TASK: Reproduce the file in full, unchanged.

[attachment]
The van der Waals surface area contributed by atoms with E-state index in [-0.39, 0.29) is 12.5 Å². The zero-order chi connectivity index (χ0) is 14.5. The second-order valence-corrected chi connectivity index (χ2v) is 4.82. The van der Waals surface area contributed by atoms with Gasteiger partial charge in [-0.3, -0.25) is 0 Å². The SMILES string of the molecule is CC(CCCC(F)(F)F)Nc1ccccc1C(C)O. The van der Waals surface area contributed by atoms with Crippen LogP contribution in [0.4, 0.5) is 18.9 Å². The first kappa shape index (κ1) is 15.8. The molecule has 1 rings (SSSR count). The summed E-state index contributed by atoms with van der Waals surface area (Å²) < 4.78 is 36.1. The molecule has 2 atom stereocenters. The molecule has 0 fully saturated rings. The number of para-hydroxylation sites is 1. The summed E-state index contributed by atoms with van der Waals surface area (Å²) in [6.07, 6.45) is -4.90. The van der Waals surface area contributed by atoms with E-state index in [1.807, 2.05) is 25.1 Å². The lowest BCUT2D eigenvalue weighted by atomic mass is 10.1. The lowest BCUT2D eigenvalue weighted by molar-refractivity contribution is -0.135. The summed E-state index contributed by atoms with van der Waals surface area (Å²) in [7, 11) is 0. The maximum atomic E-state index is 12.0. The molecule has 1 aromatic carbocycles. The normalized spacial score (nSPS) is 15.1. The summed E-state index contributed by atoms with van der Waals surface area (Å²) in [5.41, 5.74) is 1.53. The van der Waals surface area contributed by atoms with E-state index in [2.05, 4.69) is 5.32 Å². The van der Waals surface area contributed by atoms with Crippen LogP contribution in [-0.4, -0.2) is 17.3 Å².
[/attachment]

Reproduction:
The van der Waals surface area contributed by atoms with E-state index in [-0.39, 0.29) is 12.5 Å². The zero-order chi connectivity index (χ0) is 14.5. The second-order valence-corrected chi connectivity index (χ2v) is 4.82. The van der Waals surface area contributed by atoms with Gasteiger partial charge in [-0.3, -0.25) is 0 Å². The SMILES string of the molecule is CC(CCCC(F)(F)F)Nc1ccccc1C(C)O. The van der Waals surface area contributed by atoms with Crippen LogP contribution in [0.4, 0.5) is 18.9 Å². The first kappa shape index (κ1) is 15.8. The molecule has 1 rings (SSSR count). The summed E-state index contributed by atoms with van der Waals surface area (Å²) < 4.78 is 36.1. The molecule has 2 atom stereocenters. The molecule has 0 fully saturated rings. The number of para-hydroxylation sites is 1. The summed E-state index contributed by atoms with van der Waals surface area (Å²) in [6.07, 6.45) is -4.90. The van der Waals surface area contributed by atoms with E-state index in [1.807, 2.05) is 25.1 Å². The lowest BCUT2D eigenvalue weighted by atomic mass is 10.1. The lowest BCUT2D eigenvalue weighted by molar-refractivity contribution is -0.135. The summed E-state index contributed by atoms with van der Waals surface area (Å²) in [7, 11) is 0. The maximum atomic E-state index is 12.0. The molecule has 1 aromatic carbocycles. The normalized spacial score (nSPS) is 15.1. The summed E-state index contributed by atoms with van der Waals surface area (Å²) in [5.41, 5.74) is 1.53. The van der Waals surface area contributed by atoms with E-state index in [2.05, 4.69) is 5.32 Å². The van der Waals surface area contributed by atoms with Crippen LogP contribution in [-0.4, -0.2) is 17.3 Å².